Getting Started

Business By TracyFace Updated 15 Dec 2010 , 6:02pm by jason_kraft

TracyFace Posted 14 Dec 2010 , 8:56pm
post #1 of 10

I live in TX, where it is illegal to have a "home bakery". Although I am bummed about this, I understand why it is. I am very passionate about cake making/decorating, and eventually I want to open my own business, but right now I have 2 young children and just don't have the time. Plus, after reading through A LOT of the topics in this forum, it seems VERY overwhelming!! Anyway, I still want to make cakes, and I have a lot of friends that have offered to pay me for them. I understand that I can't do that, but can I have them buy any ingredients/materials I would need to do these cakes, and then just give them the cakes for free? Just to build up a portfolio & to practice, but not to have to take on all the cost? Or would this still be considered illegal? Thanks so much!

9 replies
jason_kraft Posted 14 Dec 2010 , 9:15pm
post #2 of 10

Accepting compensation for even just the ingredients is still against the law...if you want to practice, I would advise giving the cakes away for free, practicing on cake dummies, and/or working for another established bakery. To get legal, you would need commercial kitchen space: there may be a commercial kitchen rental or kitchen incubator in your area, or you may be able to build a commercial kitchen on your property (depending on local laws). Another option would be renting a church kitchen or use the kitchen from another business during off-hours.

That said, the risk is pretty low if you bake from home, only accept orders from close friends and family, and don't advertise until you can get legal. I definitely wouldn't continue that way long term -- if you can't afford taking a loss during your "practice" period, you may not want to start a business at all.

kelleym Posted 15 Dec 2010 , 12:19am
post #3 of 10

You should call your county's health department to ask them this question. This forum is not a good place to get an answer to your particular question, because it will probably be the wrong one.

I am in Texas, and in my county, the answer is "yes", I can do what you described. I can sell cakes to people I know personally (not friends of friends, not referrals) without running afoul of the law. That is not a business, in the eyes of my health department.

Please follow the Texas Cottage Food Bill on Facebook, because we are getting ready to have the bill introduced again, and I feel that we have a strong chance of passing the bill next year!

http://www.facebook.com/pages/Texas-Bakers-Bill/292920830821

If you have any specific questions, please PM me. I am happy to help.

jason_kraft Posted 15 Dec 2010 , 2:58am
post #4 of 10
Quote:
Originally Posted by kelleym

I am in Texas, and in my county, the answer is "yes", I can do what you described. I can sell cakes to people I know personally (not friends of friends, not referrals) without running afoul of the law. That is not a business, in the eyes of my health department.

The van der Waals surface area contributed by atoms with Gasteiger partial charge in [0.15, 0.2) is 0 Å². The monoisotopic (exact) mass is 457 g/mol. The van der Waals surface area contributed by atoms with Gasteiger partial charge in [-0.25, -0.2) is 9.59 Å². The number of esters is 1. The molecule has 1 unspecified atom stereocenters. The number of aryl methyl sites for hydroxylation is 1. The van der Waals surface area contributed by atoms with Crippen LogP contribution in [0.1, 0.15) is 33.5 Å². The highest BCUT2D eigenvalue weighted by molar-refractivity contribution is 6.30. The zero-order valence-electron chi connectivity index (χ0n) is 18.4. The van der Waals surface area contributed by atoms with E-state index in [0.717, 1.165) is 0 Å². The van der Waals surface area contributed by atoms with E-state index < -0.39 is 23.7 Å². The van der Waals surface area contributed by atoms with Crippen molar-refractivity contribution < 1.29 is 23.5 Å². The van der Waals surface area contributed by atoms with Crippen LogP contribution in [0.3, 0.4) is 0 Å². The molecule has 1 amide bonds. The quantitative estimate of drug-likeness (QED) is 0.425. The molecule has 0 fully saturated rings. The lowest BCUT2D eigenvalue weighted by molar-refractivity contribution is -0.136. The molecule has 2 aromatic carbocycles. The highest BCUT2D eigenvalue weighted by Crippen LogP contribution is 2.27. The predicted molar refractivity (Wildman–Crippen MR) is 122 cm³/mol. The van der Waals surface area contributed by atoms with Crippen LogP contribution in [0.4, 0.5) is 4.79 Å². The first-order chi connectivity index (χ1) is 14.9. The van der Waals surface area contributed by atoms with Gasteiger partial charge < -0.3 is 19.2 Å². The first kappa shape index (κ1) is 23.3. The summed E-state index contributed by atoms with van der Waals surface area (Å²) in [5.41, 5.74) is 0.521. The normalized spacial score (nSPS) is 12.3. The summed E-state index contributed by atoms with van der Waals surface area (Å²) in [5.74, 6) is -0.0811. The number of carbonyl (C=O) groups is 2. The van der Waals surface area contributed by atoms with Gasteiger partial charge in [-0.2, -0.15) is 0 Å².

What's your source on that?

kelleym Posted 15 Dec 2010 , 3:00am
post #5 of 10

Well, it's not Google.

jason_kraft Posted 15 Dec 2010 , 3:07am
post #6 of 10

Kelley is absolutely correct that you need to contact your county (and city, and state) to get information on the local laws pertaining to you, but make sure you get the relevant information in writing, preferably by getting a reference to the specific section and subsection in the text of the law. Verbal consent from a clerk at the inspection office (or even the inspector himself) means nothing, since a change in personnel could mean that the laws as they are written are suddenly enforced.

jason_kraft Posted 15 Dec 2010 , 3:12am
post #7 of 10
Quote:
Originally Posted by kelleym

Well, it's not Google.



Google is never a source, it's a search engine used to find the text of state, county, and municipal laws (which are sources).

TracyFace Posted 15 Dec 2010 , 4:06pm
post #8 of 10

Thank y'all for the responses. I'm going to contact my county's health department this afternoon and check it out! I also signed the petition for the Baker's Bill! Thanks again!!

cakesdivine Posted 15 Dec 2010 , 4:49pm
post #9 of 10

Jason, KelleyM is the most informed person here on CC when it comes to Texas food industry legalities. She has barked up every tree all the way to the State Capitol and she is the driving force behind the bill here in Texas to get the law changed.

Different counties, and cities have varying laws on this subject. One county health department might allow sales to family and friends directly, some may allow ingredient compensation, others will have an absolutely NO exchange of funds policy. Here in Texas it really does depend on where you live. And, even within ones own neighborhood. The community across the road might allow commercial undertakings in their midst while others have strict deed restrictions against any commercial undertakings. So each person in Texas should contact their local HD to make sure what is and what isn't acceptable. And many times it will also depend who answers the phone as to what information is given.

jason_kraft Posted 15 Dec 2010 , 6:02pm
post #10 of 10
Quote:
Originally Posted by cakesdivine

And many times it will also depend who answers the phone as to what information is given.



That's exactly why a written source is so important. If someone on the phone says what you're doing is OK, but there's nothing in the law to back that up, someone else in the same department could cite you for a violation and you would have no recourse.

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